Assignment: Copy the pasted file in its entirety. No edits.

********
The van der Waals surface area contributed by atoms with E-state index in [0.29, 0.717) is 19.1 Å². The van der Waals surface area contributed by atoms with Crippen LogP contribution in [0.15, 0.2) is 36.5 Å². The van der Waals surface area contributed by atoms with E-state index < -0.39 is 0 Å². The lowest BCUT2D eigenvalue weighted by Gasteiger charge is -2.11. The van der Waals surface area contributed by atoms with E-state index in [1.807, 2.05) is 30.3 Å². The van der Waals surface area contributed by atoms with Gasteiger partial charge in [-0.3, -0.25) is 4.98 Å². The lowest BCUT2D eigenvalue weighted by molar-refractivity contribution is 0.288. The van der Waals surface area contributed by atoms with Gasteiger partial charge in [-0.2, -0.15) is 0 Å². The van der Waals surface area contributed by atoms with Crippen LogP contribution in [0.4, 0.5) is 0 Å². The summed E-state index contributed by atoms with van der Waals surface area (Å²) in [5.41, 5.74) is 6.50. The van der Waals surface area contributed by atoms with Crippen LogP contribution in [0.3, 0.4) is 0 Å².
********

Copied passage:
The van der Waals surface area contributed by atoms with E-state index in [0.29, 0.717) is 19.1 Å². The van der Waals surface area contributed by atoms with Crippen LogP contribution in [0.15, 0.2) is 36.5 Å². The van der Waals surface area contributed by atoms with E-state index < -0.39 is 0 Å². The lowest BCUT2D eigenvalue weighted by Gasteiger charge is -2.11. The van der Waals surface area contributed by atoms with E-state index in [1.807, 2.05) is 30.3 Å². The van der Waals surface area contributed by atoms with Gasteiger partial charge in [-0.3, -0.25) is 4.98 Å². The lowest BCUT2D eigenvalue weighted by molar-refractivity contribution is 0.288. The van der Waals surface area contributed by atoms with Gasteiger partial charge in [-0.2, -0.15) is 0 Å². The van der Waals surface area contributed by atoms with Crippen LogP contribution in [0.4, 0.5) is 0 Å². The summed E-state index contributed by atoms with van der Waals surface area (Å²) in [5.41, 5.74) is 6.50. The van der Waals surface area contributed by atoms with Crippen LogP contribution in [0.3, 0.4) is 0 Å².